I don’t remember exactly, but I know in It’s A Wonderful Life, that man affected a lot of people’s lives. He thought he hadn’t done anything. It was a beautiful ending. An angel got his wings. Watch that movie. If you haven’t seen it, watch the whole thing. If you’ve seen it, go on YouTube, watch the beginning and the end and get that lesson again.

Accept you. You’re unique, and you have made a difference. In your life, your path, you’ve got more work to do. If you’re still breathing, if you’re topside, if there’s not a tombstone out there with your first and last name and an end date; you’ve got work to do. Stop comparing yourself to other people and get to work.

Work on What You Don’t Like:

Remember the family at the high-end grocery store I mentioned earlier? I was admiring “their perfect marriage and family” – what I was thinking my marriage is not. Okay, so what don’t I like about my marriage? What don’t I like about my relationship with my husband? What don’t I like about my relationship with my kids?

Work on your stuff. Work on it. Figure it out. Go online. Get a therapist. Take a cooking class with your husband. Take a dance class with your husband. Go hiking with your kids. Take that 5 minutes with your daughter to do math on the computer. Work on the relationships that you want. Do it.

Then start thinking about the good things. Start thinking about that day you spent with your husband, that day you spent with your kids. You’ve got it already. You might not have it 24/7, you might not have it at that moment at the organic high-end food store. Maybe your kid is giving you a hard time at the store that day you are comparing and you’re arguing with your husband. But you’ve certainly had good moments, and if you keep working on it you will have more. You’ve had moments of it, and that’s what life is about. It’s about moments.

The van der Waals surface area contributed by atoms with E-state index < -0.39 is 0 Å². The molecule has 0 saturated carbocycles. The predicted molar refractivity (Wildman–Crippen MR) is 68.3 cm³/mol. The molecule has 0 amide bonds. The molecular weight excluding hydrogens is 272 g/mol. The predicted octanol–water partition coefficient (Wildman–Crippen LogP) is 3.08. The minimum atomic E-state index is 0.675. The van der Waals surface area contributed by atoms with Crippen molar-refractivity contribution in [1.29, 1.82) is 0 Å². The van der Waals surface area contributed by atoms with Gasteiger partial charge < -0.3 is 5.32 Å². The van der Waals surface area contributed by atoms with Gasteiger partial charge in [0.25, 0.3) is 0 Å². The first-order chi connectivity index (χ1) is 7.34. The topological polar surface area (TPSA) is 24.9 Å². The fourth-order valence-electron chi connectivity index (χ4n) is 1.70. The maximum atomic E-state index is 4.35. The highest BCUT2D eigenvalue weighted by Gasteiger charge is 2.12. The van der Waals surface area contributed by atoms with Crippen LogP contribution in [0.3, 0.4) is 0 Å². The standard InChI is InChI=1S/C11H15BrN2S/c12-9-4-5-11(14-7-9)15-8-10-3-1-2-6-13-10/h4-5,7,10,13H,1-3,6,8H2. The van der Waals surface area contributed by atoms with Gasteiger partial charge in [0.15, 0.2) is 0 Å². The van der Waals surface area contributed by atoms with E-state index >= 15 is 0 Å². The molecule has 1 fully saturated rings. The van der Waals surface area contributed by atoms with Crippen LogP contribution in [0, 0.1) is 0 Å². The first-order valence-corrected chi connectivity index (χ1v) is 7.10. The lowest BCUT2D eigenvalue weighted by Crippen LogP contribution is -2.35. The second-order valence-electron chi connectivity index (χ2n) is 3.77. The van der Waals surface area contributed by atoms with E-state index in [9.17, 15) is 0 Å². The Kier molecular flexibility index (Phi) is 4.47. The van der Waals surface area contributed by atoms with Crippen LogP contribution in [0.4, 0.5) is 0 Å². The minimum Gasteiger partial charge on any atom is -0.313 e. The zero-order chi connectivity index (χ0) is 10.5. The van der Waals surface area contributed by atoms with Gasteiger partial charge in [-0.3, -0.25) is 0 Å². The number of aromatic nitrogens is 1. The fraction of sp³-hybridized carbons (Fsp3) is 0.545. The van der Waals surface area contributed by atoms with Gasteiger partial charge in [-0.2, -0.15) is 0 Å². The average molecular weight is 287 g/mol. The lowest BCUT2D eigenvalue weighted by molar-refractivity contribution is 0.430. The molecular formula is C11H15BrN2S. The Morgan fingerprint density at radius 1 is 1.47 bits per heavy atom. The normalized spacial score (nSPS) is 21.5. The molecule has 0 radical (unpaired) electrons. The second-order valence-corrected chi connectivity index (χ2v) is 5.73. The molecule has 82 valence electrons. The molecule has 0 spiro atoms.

Stop comparing, because you can’t compare yourself to other people. You’re not comparing apples to apples. The lady at the store that I was comparing myself to could be a fruit and I could be a vegetable. It’s not even apples to apples. I could be steak and she could be potatoes or vice versa.

Get on your path, get on your road, and get on with your purpose. Take action, and stop comparing yourself to other people.

I have to remind myself all the time and I do these three methods and much more. It takes time, and it’s all right if you catch yourself comparing when you see someone riding around in the Lexus you want and you go, “Oh, how come I don’t have that…?” Stop. Put up a “Big” stop sign and try one of the three methods. If they don’t work, try something else. Every bit of knowledge that we need is within us. We need to just access it and find it and use it, because we’re fully equipped. We’re like the top of the line, the best version of the car. You’re the luxury line. You’ve got the power steering, power windows, high beams, low beams, whatever. You’ve got it all.